Whether we're experienced writers or just beginners, we all follow certain rules. Not all rules of writing, however, are equally valid or useful.
Before applying the principles of effective writing, we need to find out which rules are worth taking seriously and which ones are not really rules at all. Here we'll look at five phony rules of writing. Behind each one lies a reasonably good idea, but there are also good reasons why these so-called rules should sometimes be broken.
1. Never use the first person pronoun ("I" or "we") in an essay.
Our choice of a personal pronoun should depend on what we are writing about and our reason for writing. In an essay based on personal experience, for example, the I point of view is not only natural but practically unavoidable. (Substituting "one" and "oneself" for "I" and "myself" usually leads to awkward writing.)
On the other hand, critical essays, term papers, and lab reports are commonly presented from the third-person point of view (he, she, it, they) because the subject of the paper, not the writer, should be the focus of attention. (See also: first-person point of view.)
2. An essay must contain five paragraphs.
Although most essays contain a beginning, a middle, and an end (also called the introduction, the body, and the conclusion), there's no official limit on the number of paragraphs that should appear in an essay.
Many instructors use the five-paragraph model to introduce students to the basic structure of an essay. Likewise, some standardized essay exams appear to encourage the simple five-paragraph theme. But you should feel free to move beyond the basics (and beyond five paragraphs), especially when dealing with complex subjects.
3. A paragraph must contain between three and five sentences.
Just as there's no limit to the number of paragraphs that may appear in an essay, no rule exists regarding the number of sentences that make up a paragraph. If you check out the works by professional writers in our Essay Samplers, you'll find paragraphs as short as a single word and as long as two or three pages.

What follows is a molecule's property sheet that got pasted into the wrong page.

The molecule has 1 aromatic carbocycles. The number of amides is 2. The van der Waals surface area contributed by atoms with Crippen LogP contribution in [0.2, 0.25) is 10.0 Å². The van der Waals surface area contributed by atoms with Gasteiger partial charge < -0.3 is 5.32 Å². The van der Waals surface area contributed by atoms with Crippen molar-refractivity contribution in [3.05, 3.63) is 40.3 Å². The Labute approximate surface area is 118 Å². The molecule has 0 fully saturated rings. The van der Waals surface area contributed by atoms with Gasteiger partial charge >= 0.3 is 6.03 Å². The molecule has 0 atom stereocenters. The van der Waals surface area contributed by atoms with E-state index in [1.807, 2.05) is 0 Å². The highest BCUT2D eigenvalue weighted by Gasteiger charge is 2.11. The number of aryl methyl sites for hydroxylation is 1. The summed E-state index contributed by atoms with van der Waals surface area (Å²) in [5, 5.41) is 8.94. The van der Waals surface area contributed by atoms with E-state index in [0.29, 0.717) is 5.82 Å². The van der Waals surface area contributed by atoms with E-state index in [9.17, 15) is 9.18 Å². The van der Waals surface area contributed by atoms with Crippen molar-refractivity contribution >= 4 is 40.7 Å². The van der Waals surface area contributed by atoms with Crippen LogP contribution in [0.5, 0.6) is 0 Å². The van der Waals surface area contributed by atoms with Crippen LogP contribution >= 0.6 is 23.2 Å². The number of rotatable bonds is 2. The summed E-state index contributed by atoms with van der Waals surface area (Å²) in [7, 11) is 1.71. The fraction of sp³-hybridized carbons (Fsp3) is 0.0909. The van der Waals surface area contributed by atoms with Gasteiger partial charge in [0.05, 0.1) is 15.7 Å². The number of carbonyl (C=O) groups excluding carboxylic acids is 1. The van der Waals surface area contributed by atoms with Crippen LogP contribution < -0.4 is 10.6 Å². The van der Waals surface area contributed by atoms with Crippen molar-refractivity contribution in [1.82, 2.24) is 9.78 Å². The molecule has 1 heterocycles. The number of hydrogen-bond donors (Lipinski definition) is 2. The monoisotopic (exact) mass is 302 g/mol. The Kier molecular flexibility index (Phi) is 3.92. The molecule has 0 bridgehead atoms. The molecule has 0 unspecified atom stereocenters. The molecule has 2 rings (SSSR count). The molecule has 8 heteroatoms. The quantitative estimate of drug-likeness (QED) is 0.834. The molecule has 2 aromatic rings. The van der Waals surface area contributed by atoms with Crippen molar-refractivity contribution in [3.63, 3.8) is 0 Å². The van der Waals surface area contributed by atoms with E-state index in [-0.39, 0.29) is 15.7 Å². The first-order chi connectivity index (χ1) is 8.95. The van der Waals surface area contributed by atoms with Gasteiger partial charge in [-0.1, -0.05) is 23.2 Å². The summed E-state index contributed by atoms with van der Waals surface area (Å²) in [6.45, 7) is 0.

Instructors often encourage beginning writers to build paragraphs with at least three to five sentences. The purpose of this advice is to help students understand that most body paragraphs need to be developed with specific details that prove or support the main idea of a paragraph.
4. Never begin a sentence with "And" or "But."
It's true that most often the conjunctions "and" and "but" are used to join words, phrases, and clauses within a sentence. But on occasion these simple transitions can be used effectively to show that a fresh sentence is building on a previous thought ("And") or shifting to a contrary point of view ("But").
Because "and" and "but" are so easy to use (and to overwork) at the beginning of a sentence, instructors often discourage students from using them there at all. But you know better. Check out Cohesion Strategies: Transitional Words and Phrases.
5. Never repeat a word or a phrase in the same paragraph.
A sound rule of writing is to avoid needless repetition. No good comes from boring our readers. On occasion, however, repetition of a key word or phrase in a paragraph can be an effective strategy for focusing the reader's attention on a main idea. And it's certainly better to repeat a word than to indulge in elegant variation.
Coherent writing flows smoothly from one sentence to the next, and repeating a key word or phrase can sometimes help us to achieve coherence.